The current growth trends in the craft beer market – more brewers, more market share, and more hoppy beers – have led some in the industry to worry about the hop supply in the future. Even with thousands of new acres going in and the now widespread usage of hop contracts by craft brewers, there is a fear that growing demand will outstrip supply, particularly in the markets for niche varieties (craft brewers are using dozens of them).
So how should brewers think about the coming hops market, finding a proper balance between understanding the challenges that growers and dealers will face while not giving in to extraordinary popular delusions and the madness of crowds (aka unfounded beliefs)?
To begin, brewers need to appreciate the magnitude of change that is going on in the hop market. I won’t say unprecedented change, since hops growers and dealers have already shown themselves to be remarkably adaptable; see as an example the remarkable shift from less than one-third of U.S. acres in aroma hops as recently as 2009 to more than 60% in aroma today.
The next five years will bring similarly extraordinary changes in hops, not just in type but in size of acreage. Based on updated estimates incorporating 2014 production, I estimate that US brewers will need an additional 24 million pounds of hops (primarily aroma) by 2020. The vast majority of these will be U.S. varieties, though in an era of extreme shortage, a hop is a hop. If those hops all came from the U.S., that’s roughly 12-13K new acres.
In a New Brewer article this year, my colleague Chris Swersey and I estimated that the cost of these new acres would run at minimum $500 million, including new processing, infrastructure, and storage capacity. That’s ~$40,000/acre. Through presenting these numbers to a variety of industry groups, we’ve heard some concerns that this estimate may be low; I’d be willing entertain estimates as much as 50% higher given tightening growing windows, rising labor costs, and the need to update infrastructure, but any estimate beyond that level is wildly out of line with the reality of current costs.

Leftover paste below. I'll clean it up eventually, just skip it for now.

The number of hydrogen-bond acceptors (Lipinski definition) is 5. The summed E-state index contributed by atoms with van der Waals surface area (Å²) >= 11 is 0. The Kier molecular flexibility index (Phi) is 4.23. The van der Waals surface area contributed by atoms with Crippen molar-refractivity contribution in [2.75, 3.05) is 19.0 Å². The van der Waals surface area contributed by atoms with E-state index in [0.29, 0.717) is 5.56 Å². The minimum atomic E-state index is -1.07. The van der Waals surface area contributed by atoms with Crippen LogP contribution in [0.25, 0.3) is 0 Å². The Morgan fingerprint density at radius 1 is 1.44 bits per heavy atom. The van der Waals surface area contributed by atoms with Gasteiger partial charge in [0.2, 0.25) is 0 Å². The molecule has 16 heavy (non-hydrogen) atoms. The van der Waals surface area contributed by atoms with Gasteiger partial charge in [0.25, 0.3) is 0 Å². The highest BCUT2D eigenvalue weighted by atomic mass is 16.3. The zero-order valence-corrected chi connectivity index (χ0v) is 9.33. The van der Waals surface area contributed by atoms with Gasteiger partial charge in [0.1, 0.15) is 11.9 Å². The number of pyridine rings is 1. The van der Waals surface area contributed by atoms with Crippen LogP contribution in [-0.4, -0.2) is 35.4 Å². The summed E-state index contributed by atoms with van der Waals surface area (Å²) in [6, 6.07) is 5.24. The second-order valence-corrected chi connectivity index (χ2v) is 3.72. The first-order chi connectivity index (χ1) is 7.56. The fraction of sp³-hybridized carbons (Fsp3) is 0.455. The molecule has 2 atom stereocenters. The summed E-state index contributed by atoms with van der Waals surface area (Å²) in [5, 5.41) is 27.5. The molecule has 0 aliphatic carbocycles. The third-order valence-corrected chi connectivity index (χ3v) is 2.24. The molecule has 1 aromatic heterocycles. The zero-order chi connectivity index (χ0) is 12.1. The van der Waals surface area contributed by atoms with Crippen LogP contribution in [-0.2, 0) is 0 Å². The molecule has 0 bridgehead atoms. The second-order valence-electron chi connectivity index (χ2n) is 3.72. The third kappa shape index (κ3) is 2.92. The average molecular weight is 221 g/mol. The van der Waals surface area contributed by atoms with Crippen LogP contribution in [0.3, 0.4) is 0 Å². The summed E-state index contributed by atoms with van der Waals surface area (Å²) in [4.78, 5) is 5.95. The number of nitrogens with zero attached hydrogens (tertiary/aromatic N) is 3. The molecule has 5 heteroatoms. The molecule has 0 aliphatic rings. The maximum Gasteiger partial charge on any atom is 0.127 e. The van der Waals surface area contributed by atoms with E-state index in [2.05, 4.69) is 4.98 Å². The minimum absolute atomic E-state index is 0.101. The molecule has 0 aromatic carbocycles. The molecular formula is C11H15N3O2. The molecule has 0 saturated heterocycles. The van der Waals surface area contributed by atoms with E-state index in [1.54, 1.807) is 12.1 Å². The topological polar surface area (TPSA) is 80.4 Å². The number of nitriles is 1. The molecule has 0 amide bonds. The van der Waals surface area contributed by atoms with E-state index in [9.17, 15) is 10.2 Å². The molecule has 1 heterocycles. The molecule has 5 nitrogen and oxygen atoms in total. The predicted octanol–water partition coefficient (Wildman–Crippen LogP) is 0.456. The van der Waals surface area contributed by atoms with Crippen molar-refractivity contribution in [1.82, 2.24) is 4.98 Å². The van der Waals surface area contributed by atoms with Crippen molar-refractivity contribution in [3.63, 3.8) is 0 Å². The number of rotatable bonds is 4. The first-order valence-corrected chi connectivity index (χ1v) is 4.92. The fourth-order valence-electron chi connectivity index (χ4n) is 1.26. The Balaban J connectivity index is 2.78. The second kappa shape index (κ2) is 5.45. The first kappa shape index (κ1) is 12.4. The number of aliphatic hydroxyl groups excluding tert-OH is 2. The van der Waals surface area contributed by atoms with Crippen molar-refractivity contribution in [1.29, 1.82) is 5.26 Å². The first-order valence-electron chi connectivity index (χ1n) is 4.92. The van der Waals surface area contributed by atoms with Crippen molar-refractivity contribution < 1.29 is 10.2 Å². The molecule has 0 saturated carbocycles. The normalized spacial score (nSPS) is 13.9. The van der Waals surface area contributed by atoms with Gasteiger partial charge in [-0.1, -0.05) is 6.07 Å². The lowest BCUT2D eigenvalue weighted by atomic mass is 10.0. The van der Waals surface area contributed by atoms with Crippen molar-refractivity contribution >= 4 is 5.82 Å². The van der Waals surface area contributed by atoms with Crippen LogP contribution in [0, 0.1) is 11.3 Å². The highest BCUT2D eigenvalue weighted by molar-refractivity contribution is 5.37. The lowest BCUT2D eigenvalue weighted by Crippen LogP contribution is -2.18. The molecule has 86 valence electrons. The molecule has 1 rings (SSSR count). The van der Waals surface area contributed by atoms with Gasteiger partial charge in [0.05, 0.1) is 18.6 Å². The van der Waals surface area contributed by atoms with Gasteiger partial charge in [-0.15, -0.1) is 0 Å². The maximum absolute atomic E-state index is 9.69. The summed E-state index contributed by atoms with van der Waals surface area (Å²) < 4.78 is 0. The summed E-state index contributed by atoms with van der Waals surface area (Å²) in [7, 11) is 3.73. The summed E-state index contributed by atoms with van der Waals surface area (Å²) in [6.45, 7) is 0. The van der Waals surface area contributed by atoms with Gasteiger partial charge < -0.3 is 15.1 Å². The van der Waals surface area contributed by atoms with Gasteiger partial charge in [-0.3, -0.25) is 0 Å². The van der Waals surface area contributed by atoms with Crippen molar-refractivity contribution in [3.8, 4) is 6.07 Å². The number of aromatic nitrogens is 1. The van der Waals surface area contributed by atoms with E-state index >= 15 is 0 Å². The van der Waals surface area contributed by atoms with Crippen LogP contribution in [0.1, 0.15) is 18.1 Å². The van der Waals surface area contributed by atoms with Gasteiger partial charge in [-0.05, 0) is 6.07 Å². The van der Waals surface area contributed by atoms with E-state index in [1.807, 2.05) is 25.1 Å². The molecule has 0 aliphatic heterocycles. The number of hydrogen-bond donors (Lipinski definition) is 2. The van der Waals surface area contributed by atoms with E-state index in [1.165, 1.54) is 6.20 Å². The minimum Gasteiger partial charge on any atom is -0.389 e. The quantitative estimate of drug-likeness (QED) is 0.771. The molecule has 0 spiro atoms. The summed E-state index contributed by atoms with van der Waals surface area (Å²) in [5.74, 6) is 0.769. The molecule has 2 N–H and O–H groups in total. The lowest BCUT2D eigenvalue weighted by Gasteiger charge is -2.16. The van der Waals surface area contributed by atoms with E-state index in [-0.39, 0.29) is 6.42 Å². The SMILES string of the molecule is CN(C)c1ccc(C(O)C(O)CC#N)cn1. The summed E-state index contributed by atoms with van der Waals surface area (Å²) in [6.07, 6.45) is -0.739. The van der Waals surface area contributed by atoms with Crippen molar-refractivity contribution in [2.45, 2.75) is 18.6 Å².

At first glance, a cumulative $500-750 million in investments appears daunting, particularly when borne by an agricultural sector often wary of risks. However, it is worth remembering that these costs will not be carried by grower alone, but will be shared along the hops value chain. Hop contracts serve as a promise of future payments and guarantee growers and dealers a return on their investments.
Based on the size of the domestic crop in 2014, usage of American hops is northward of 70 million pounds at the moment. If we assume a linear increase to 2020, that’s 504 million pounds of hops from 2015 through 2020. Suddenly, even $500-$750 million in investment doesn’t seem so difficult – it’s only $1-$1.50 for every pound of hops grown.
Systemic costs do increase when you factor in two additional items:
1. Dealers as middlemen/potential investors and
Because some of the investing will be done by dealers and some done by growers, the final costs to brewers will reflect both dealer markups and the (non-unreasonable) position by both growers and dealers that they should be preserving their profit margin percentage as prices increase.
In the highest cost scenario, this turns into:
$750 million / 505 million pounds by 2020 =
$1.49 needed by growers per pound
x Estimated 25% profit margin on the price increase = $1.86 / pound
Estimated $1.86/.65 (dealer markup – will vary by variety) = $2.86 a pound through 2020
I’ll assume the dealer markup is such that it preserves their margins – so both the grower and the dealer are keeping their margins (and therefore increasing their profit) at this higher price point.
Although a slightly less than $3/pound price increase for hops isn’t trivial, it also isn’t the world crashing down on craft brewers. These numbers are also based on a very specific set of assumptions. For some varieties with higher yields, these examples may be high. For other limited supply varieties they may be low. They will also tend to vary by the scale of the contract, the time, etc.
Additionally, none of these calculations take into account two other factors which may have their say on the future marketplace: the weather and the global market for hops.
For the first, the west’s current dry streak does introduce the possibility of future shocks on both existing and new plantings. Even with wonderful partnerships and forecasting via contracts, weather may be a determining factor in limiting acres/yields, driving short supply and higher costs. You think forecasting the economy is difficult? Good luck predicting rainfall in Yakima in 2018.
In terms of the global marketplace, U.S. brewers do have increasing options abroad. Although domestic hops are clearly the preference for the majority of domestic brewers, foreign hop growers have made their presence clearly felt in the U.S. aroma market in recent years. Likewise, foreign brewers, following the American craft phenomenon, are becoming avid consumers of American hops. These twin movements should hopefully both buffer concerns about shocks to U.S. hop supply, as well as give American growers decreased risk in planting aroma varieties. Although the current growth suggests over-supply is unlikely in the short to medium term – any growers or dealers found holding American aroma varieties would certainly find willing buyers and acceptable prices overseas.